In case you are curious, I did eventually find the consensus estimates for January inflation, which will be released Feb. 14 at 8:30 a.m. Economists are projecting monthly all-items inflation of 0.5% and an annual rate of 6.2%. Core inflation is projected at 0.3% for the month and 5.5% year over year. If those projections are accurate, annual inflation would be continuing a gradual decline.
The BLS revisions shouldn’t affect the year-over-year result for January, which remained at 0.6% in January 2022.
No effect on I Bonds or TIPS
As I noted, the 2022 revisions are focused on seasonal adjustments, so they don’t affect annual inflation or the non-seasonally adjusted numbers that are used to adjust TIPS principal balances or set future interest rates for I Bonds.
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David Enna is a financial journalist, not a financial adviser. He is not selling or profiting from any investment discussed. I Bonds and TIPS are not “get rich” investments; they are best used for capital preservation and inflation protection. They can be purchased through the Treasury or other providers without fees, commissions or carrying charges. Please do your own research before investing.
Changes are routine and hopefully they’re just as often up as down and in small amounts. The most important feature is that the process appear unbiased so as to maintain public confidence.
So the I Bond variable rate is still projected to be 0.00% ?
I wouldn’t say it is “projected” to be 0.0%, even though that is where it stands after three months of inflation. It will probably be higher, I’d guess at least 2.0%. We’ll see.
Okay, thanks. But even at 2.0% I will stop buying before May 1st. Some major banks have CD rates at 5% now. I wish the other treasury notes and bills were as easy to buy as I Bonds.
T-Bills are easy to buy if you have a Treasury Direct account. It’s the same process as purchasing an I-Bond. You should look into it.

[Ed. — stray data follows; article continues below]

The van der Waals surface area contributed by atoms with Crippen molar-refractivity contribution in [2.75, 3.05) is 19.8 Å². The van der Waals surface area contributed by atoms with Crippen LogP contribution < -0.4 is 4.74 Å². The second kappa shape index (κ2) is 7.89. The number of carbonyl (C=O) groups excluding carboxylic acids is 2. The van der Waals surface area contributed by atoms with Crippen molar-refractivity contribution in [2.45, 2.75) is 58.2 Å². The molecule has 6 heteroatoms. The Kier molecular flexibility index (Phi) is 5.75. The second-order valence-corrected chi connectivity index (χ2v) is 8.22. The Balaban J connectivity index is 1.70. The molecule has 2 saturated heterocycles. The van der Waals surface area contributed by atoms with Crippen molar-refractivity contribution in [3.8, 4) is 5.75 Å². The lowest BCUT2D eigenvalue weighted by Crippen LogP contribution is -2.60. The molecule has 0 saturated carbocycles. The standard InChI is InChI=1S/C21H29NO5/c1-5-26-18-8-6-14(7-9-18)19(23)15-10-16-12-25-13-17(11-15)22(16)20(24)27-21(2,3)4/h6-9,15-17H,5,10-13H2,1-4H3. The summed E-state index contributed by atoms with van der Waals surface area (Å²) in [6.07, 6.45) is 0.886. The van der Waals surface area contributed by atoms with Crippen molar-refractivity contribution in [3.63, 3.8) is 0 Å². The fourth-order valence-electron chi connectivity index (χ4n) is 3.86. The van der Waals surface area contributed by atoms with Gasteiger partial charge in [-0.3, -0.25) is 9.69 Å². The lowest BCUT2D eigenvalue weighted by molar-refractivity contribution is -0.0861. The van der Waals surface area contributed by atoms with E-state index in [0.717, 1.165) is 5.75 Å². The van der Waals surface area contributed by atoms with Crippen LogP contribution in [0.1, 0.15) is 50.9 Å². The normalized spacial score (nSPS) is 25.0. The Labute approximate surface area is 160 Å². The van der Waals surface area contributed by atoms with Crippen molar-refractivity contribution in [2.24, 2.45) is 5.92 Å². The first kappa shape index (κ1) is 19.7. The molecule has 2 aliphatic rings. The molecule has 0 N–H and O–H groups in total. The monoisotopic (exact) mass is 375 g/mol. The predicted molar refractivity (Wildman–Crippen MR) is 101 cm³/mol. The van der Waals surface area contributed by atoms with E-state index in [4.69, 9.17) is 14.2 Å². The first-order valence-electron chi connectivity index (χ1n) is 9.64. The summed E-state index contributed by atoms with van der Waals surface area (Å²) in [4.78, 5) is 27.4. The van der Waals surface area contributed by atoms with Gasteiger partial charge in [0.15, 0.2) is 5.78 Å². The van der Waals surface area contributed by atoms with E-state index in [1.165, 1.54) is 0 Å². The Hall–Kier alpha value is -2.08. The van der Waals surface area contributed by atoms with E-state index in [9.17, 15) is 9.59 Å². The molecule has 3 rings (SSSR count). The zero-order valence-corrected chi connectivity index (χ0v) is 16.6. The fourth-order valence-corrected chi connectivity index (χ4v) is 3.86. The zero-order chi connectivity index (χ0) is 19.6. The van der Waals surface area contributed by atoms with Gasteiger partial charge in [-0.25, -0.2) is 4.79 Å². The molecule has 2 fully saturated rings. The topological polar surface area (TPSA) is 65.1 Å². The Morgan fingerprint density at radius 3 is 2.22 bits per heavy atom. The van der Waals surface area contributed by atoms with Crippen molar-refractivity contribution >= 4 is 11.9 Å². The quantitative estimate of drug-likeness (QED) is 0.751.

Back in July 2022 I wrote an article about a strategy to stagger purchases of short-term Treasurys. It has a step-by-step guide for doing this in TreasuryDirect: https://tipswatch.com/2022/07/04/looking-to-put-cash-to-work-consider-short-term-treasury-bills/
Disagree with “Because of rounding, a 3.0% rate could be anything between 2.50% and 3.49%”. That would be true of a figure given as “3%”.
If you round to one decimal place, 2.50 to 3.49 rounds to 3.0. If you round to zero decimal places, then they round to 3. Nearly all government publications present inflation data to one decimal place.
The Fed looks at monthly core. The other measures are less interesting. I suggest the figures be released to two decimal places. Because of rounding, a 3.0% rate could be anything between 2.50% and 3.49%. Because the Fed and markets seem married to these data, we should be considering the actual numbers, not some rounded up or down figures.
As you say, when it comes to I-bond six-month adjustments, none of the seasonality or rounding problems matters.
The BLS releases inflation to the tenth decimal point, so December inflation was 0.1% and annual inflation is currently 6.5%. The rounding would be from the hundredth decimal point. So 6.5% could be rounded from between 6.45% to 6.54%. The inflation tracking for I Bonds is rounded to the hundredth decimal point.